The Internet has evolved to the point that gigabytes and even terabytes of data are generated and processed on a daily basis. Such a stream of data is characterised by high volume, velocity and variety and is referred to as Big Data. Traditional data processing tools can no longer be used to process big data, because they were not designed to handle such a massive amount of data. This problem concerns also cyber security, where tools like intrusion detection systems employ classification algorithms to analyse the network traffic. Achieving a high accuracy attack detection becomes harder when the amount of data increases and the algorithms must be efficient enough to keep up with the throughput of a huge data stream. Due to the challenges posed by a big data environment, some monitoring systems have already shifted from deep packet inspection to flow-level inspection. The goal of this paper is to evaluate the applicability of an existing intrusion detection technique that performs deep packet inspection in a big data setting. We have conducted several experiments with Apache Spark to assess the performance of the technique when classifying anomalous packets, showing that it benefits from the use of Spark.
Authored by Fabrizio Angiulli, Angelo Furfaro, Domenico Saccá, Ludovica Sacco
Attack detection in enterprise networks is increasingly faced with large data volumes, in part high data bursts, and heavily fluctuating data flows that often cause arbitrary discarding of data packets in overload situations which can be used by attackers to hide attack activities. Attack detection systems usually configure a comprehensive set of signatures for known vulnerabilities in different operating systems, protocols, and applications. Many of these signatures, however, are not relevant in each context, since certain vulnerabilities have already been eliminated, or the vulnerable applications or operating system versions, respectively, are not installed on the involved systems. In this paper, we present an approach for clustering data flows to assign them to dedicated analysis units that contain only signature sets relevant for the analysis of these flows. We discuss the performance of this clustering and show how it can be used in practice to improve the efficiency of an analysis pipeline.
Authored by Michael Vogel, Franka Schuster, Fabian Kopp, Hartmut König
Though several deep learning (DL) detectors have been proposed for the network attack detection and achieved high accuracy, they are computationally expensive and struggle to satisfy the real-time detection for high-speed networks. Recently, programmable switches exhibit a remarkable throughput efficiency on production networks, indicating a possible deployment of the timely detector. Therefore, we present Soter, a DL enhanced in-network framework for the accurate real-time detection. Soter consists of two phases. One is filtering packets by a rule-based decision tree running on the Tofino ASIC. The other is executing a well-designed lightweight neural network for the thorough inspection of the suspicious packets on the CPU. Experiments on the commodity switch demonstrate that Soter behaves stably in ten network scenarios of different traffic rates and fulfills per-flow detection in 0.03s. Moreover, Soter naturally adapts to the distributed deployment among multiple switches, guaranteeing a higher total throughput for large data centers and cloud networks.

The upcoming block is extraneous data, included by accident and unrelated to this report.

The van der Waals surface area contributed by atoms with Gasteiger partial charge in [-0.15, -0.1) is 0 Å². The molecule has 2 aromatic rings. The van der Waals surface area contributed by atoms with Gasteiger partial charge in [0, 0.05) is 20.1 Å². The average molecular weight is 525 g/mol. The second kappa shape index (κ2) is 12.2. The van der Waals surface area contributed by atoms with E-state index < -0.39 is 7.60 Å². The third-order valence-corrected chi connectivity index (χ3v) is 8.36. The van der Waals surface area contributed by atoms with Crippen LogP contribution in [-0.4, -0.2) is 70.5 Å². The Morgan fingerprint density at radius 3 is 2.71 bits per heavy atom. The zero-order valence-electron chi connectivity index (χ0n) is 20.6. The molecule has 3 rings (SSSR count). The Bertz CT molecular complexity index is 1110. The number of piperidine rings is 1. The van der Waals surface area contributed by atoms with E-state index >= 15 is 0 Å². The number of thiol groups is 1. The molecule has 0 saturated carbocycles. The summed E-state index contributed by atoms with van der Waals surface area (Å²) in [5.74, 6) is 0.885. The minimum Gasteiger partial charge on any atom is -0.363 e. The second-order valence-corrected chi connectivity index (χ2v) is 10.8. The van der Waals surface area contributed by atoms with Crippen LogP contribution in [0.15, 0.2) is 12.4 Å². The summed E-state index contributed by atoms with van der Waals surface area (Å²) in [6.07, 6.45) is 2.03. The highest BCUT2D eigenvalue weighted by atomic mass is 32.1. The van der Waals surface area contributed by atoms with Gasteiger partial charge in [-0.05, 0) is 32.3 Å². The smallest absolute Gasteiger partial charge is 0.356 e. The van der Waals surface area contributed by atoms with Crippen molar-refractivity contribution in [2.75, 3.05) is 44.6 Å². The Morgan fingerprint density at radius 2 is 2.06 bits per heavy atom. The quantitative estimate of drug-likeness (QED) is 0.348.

Authored by Guorui Xie, Qing Li, Chupeng Cui, Peican Zhu, Dan Zhao, Wanxin Shi, Zhuyun Qi, Yong Jiang, Xi Xiao
Network attacks become more complicated with the improvement of technology. Traditional statistical methods may be insufficient in detecting constantly evolving network attack. For this reason, the usage of payload-based deep packet inspection methods is very significant in detecting attack flows before they damage the system. In the proposed method, features are extracted from the byte distributions in the payload and these features are provided to characterize the flows more deeply by using N-Gram analysis methods. The proposed procedure has been tested on IDS 2012 and 2017 datasets, which are widely used in the literature.
Authored by Süleyman Özdel, Pelin Ateş, Çağatay Ateş, Mutlu Koca, Emin Anarım
Internet service providers (ISP) rely on network traffic classifiers to provide secure and reliable connectivity for their users. Encrypted traffic introduces a challenge as attacks are no longer viable using classic Deep Packet Inspection (DPI) techniques. Distinguishing encrypted from non-encrypted traffic is the first step in addressing this challenge. Several attempts have been conducted to identify encrypted traffic. In this work, we compare the detection performance of DPI, traffic pattern, and randomness tests to identify encrypted traffic in different levels of granularity. In an experimental study, we evaluate these candidates and show that a traffic pattern-based classifier outperforms others for encryption detection.
Authored by Hossein Doroud, Ahmad Alaswad, Falko Dressler
The growing number of cybersecurity incidents and the always increasing complexity of cybersecurity attacks is forcing the industry and the research community to develop robust and effective methods to detect and respond to network attacks. Many tools are either built upon a large number of rules and signatures which only large third-party vendors can afford to create and maintain, or are based on complex artificial intelligence engines which, in most cases, still require personalization and fine-tuning using costly service contracts offered by the vendors.This paper introduces an open-source network traffic monitoring system based on the concept of cyberscore, a numerical value that represents how a network activity is considered relevant for spotting cybersecurity-related events. We describe how this technique has been applied in real-life networks and present the result of this evaluation.
Authored by Luca Deri, Alfredo Cardigliano
Current intrusion detection techniques cannot keep up with the increasing amount and complexity of cyber attacks. In fact, most of the traffic is encrypted and does not allow to apply deep packet inspection approaches. In recent years, Machine Learning techniques have been proposed for post-mortem detection of network attacks, and many datasets have been shared by research groups and organizations for training and validation. Differently from the vast related literature, in this paper we propose an early classification approach conducted on CSE-CIC-IDS2018 dataset, which contains both benign and malicious traffic, for the detection of malicious attacks before they could damage an organization. To this aim, we investigated a different set of features, and the sensitivity of performance of five classification algorithms to the number of observed packets. Results show that ML approaches relying on ten packets provide satisfactory results.
Authored by Idio Guarino, Giampaolo Bovenzi, Davide Di Monda, Giuseppe Aceto, Domenico Ciuonzo, Antonio Pescapè